I literally slept through the 5-day stay in Las Vegas. I found the social events and the casinos filled to capacity by deaf people - too crowded for pleasant conversations. A lot of conversations got cut off by rude passer-bys or people stopping by to exclaim about not seeing my conversing partner in ages. Of course that's normal and to be expected but annoying, nevertheless. So it was definitely not fun meeting old friends there if I could not hold a decent conversation with them. It was mostly "Hi. How are you/How have you been doing," and then distracted by others.
The expo booths themselves were nothing special. It looked just like a regular expo that DeafNation hosts in different cities. I did not see anything different. They were monopolized by relay service providers as usual. I did enjoy a few art and crafts booths. Some of the artists were awesome. My husband, the sweet guy, got me a "I Love You" mold of his own hand. I love it. He surprised me with it.
I enjoyed lounging in my hotel room more than hanging out at Treasure Island where most of the deaf people converged to socialize. It was simply too crowded, too much standing, too much walking, aching back, legs, etc. It took the fun out of it. I missed many old friends due to large number of deaf people. I was disappointed about that. I believe there was about 10 to 20,000 deaf people there. Imagine that number in one hotel?
The Treasure Island pool social party? Forget it. Limited capacity. It couldn't accommodate 10-20,000 people. The pool area was just too small. Most people ended up staying in the hot hallway leading to the pool all night socializing. We walked into the pool area during a clean-up. I wondered why they chose that pool for social party? Other hotels had way bigger pools and decks than the one at Treasure Island. Planet Hollywood, Venetian, The Mirage, Excalibur, Cesar Palace, among others, would provide for better pool party than at Treasure Island.
The last time I went to Las Vegas was when I was a Gallaudet student in my teens. I went to the old strip with my mom. Back then, cars drove through the old strip. We went there to find the tar street covered in concrete for pedestrian use only with a video roof covering the old strip. And after 33 years after his death, Elvis still rules in Las Vegas at the old strip!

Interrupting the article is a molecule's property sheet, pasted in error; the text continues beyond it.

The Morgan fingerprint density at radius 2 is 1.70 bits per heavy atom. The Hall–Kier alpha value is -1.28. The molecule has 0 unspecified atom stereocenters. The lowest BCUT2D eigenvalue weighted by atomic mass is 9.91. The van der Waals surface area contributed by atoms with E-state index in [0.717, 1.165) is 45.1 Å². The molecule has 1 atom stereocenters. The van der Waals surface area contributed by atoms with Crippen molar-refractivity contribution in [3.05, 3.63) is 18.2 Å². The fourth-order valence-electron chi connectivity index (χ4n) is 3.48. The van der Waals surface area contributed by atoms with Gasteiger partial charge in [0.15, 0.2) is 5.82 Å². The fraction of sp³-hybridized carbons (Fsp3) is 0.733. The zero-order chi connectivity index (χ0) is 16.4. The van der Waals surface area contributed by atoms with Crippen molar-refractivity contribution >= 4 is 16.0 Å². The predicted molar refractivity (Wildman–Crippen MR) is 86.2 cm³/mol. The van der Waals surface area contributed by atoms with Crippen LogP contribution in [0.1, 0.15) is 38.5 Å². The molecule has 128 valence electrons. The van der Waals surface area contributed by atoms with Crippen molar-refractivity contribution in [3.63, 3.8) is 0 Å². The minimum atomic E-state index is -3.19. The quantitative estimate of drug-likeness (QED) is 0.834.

We watched Mystere by Cirque du Soliel - the only tickets that had discounts. I would have liked to see Blue Men and gone up to the top of the Stratosphere. I was disappointed that there were no discounts available for those. I think DeafNation people would do better if they had worked with the hotels to give discounts for those places. More people raved about Blue Men than Mystere. Yeah, they paid the full price anyway.
So, I enjoyed more staying cool in my hotel room on a soft sofa drinking cool non-alcoholic drinks and watching HBO movies on TV. I don't have HBO at home. I saw beer and cocktails every where outside my hotel room. Literally everyone were holding cans of beer or mixed drinks on sidewalks, in the mall, in hotels, in the casinos. That is the culture of Las Vegas.
I wish I had gone to the Caribbean to go snorkeling in their beautiful lagoons instead. I am not fond of drunken people in a crowd. I was so happy to be back home and swam in my pool for two hours in peace alone with the sparkling blue water.
I think DeafNation could do better by improving their expo and working more with the hotels to give the deaf people with more options other than socializing in their hallways and casinos. The options outside of the expo were limited. Only those with a lot of money could fully enjoy Las Vegas. It is a city for spending money. I am aware most of the deaf people went to Las Vegas just to see friends and not to do other things. I was not one of those. I wanted to do both.
Thus the rating of so-so for my Las Vegas Deaf Expo experience.